Virtual Theater Review: REYKJAVÍK (The Road Theatre Company)

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by Tony Frankel on May 16, 2021

in Theater-Los Angeles,Virtual


Playwright Steve Yockey is at it again. His latest play contains the same ingredients as his previous ones: The supernatural; a mystical eerie hotel; shapeshifters; actors playing more than one seemingly unrelated character; murder; a vacationer; superbly chilling moments; paranormal regions; a spectral visitation; family members reunited after tragedy; gay sex; blood; a folkloric creature; and more — all wrapped up in convoluted storytelling.

At least with Reykjavík, now streaming from The Road Theatre in North Hollywood, the denouement tied up some loose endings. While the outing is most watchable, expect for 90 minutes to scratch your head thinking what does this scene have to do with that other one? I found myself wrapped up not just with the sterling production values (this is an actual real-time play recorded cinematically on The Road’s stage), but with some truly entertaining scenes.

Indeed, the opening scene made me long for the return to live theater. At a four-top table in the techno-bar of an Iceland hotel sits James, an American who has ventured to Reykjavík to see the Northern Lights (you won’t find out very much about James, such as what he does to afford such an expensive trip, but that’s not Yockey’s intention anyway). To his left is a drunk woman James doesn’t know with her head on the table. To his right, are two men who come off like spies. One keeps asking James if he feels good. The other does not speak English. The music is so loud in the bar that the dialogue is splattered on the walls so we can hear what they are saying. Eminently theatrical, the scene is a conveyance belt from pleasure to doom. The tech team of Derrick McDaniel (lights), Nicholas Santiago (projections), Yasmine El-Tayeb (sound) help to make this exciting, scary, steamy, and fascinating scene pop to life.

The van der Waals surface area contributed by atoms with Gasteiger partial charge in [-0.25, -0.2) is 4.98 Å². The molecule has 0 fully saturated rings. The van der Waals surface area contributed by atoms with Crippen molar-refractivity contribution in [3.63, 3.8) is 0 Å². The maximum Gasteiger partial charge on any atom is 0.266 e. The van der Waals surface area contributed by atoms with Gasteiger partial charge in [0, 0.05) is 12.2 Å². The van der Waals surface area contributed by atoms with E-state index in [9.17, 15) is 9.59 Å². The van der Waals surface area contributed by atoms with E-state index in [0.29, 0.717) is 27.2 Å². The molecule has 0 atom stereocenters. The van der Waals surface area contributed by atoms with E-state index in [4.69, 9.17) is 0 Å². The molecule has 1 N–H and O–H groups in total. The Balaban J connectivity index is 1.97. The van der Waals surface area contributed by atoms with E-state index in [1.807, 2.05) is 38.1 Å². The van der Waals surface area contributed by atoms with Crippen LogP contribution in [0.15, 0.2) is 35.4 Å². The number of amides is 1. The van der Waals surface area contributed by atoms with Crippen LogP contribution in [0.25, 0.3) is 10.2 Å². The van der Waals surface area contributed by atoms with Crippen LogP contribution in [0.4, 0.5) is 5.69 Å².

The confusion comes later when the actor playing James becomes a different character; scenes will thereafter stand on their own strength, depending on the dialogue (which is sometimes too opaque) and/or interesting characters (Mary Jane Miller’s terrific costumes can be of great help). But with six actors playing anywhere from three to five characters each, we’re left to wonder if they are interrelated or there was a shortage of funds to cast more actors. (Hint: It’s not the latter.)

I used to think Yockey’s work could be unfair to audience members, who often have to do some serious forehead scrunching to figure out just what is going on. In his Very Still and Hard to See, Yockey utilized a character from Japanese folklore, the Obake, who is sort of an escort between worlds. Here, it is the Icelandic Huldufólk (or “hidden people”), elves who behave much like humans in resemblance but can make themselves invisible at will. If you don’t happen to know that, it seems you’re missing out on some of the fun Yockey no doubt had writing this play. Then there’s the Raven that turns into a gay guy who loves another who… Never mind. You will have questions at the end. It can only be assumed that Yockey and his astute director Ann Hearn Tobolowsky both want the intrigued viewer to take the effort figure out what the creators already know.

In many ways, Reykjavík is like trying to see the Northern Lights: sometimes the event is completely blurred by clouds, and other times, it’s an enthralling display of wonderment. You get both here. And for far less than it costs to get to Iceland.

Stephen Tyler Howell is James, Hank, Ebon; Alaska Jackson is Debbie, Lydia, Ambiance Sister, Ingrid, One of the Huldufólk; Carlos Lacamara is Grigor, Leo, Aaron; Brian Ibsen is Martin, Ross, Robert, Man in the Down Coat; Danny Lee Gomez is Peter, Mike, Davey, One of the Huldufólk; Jacqueline Misaye is Naomi, Lil, Ambiance Sister, Valerie.

photos courtesy of The Road Theatre Company

The Road Theatre Company in North Hollywood, CA
streaming until Sunday, May 30
for tickets ($25 per 48-hour rental), call (818) 761-8838, or visit Road Theatre

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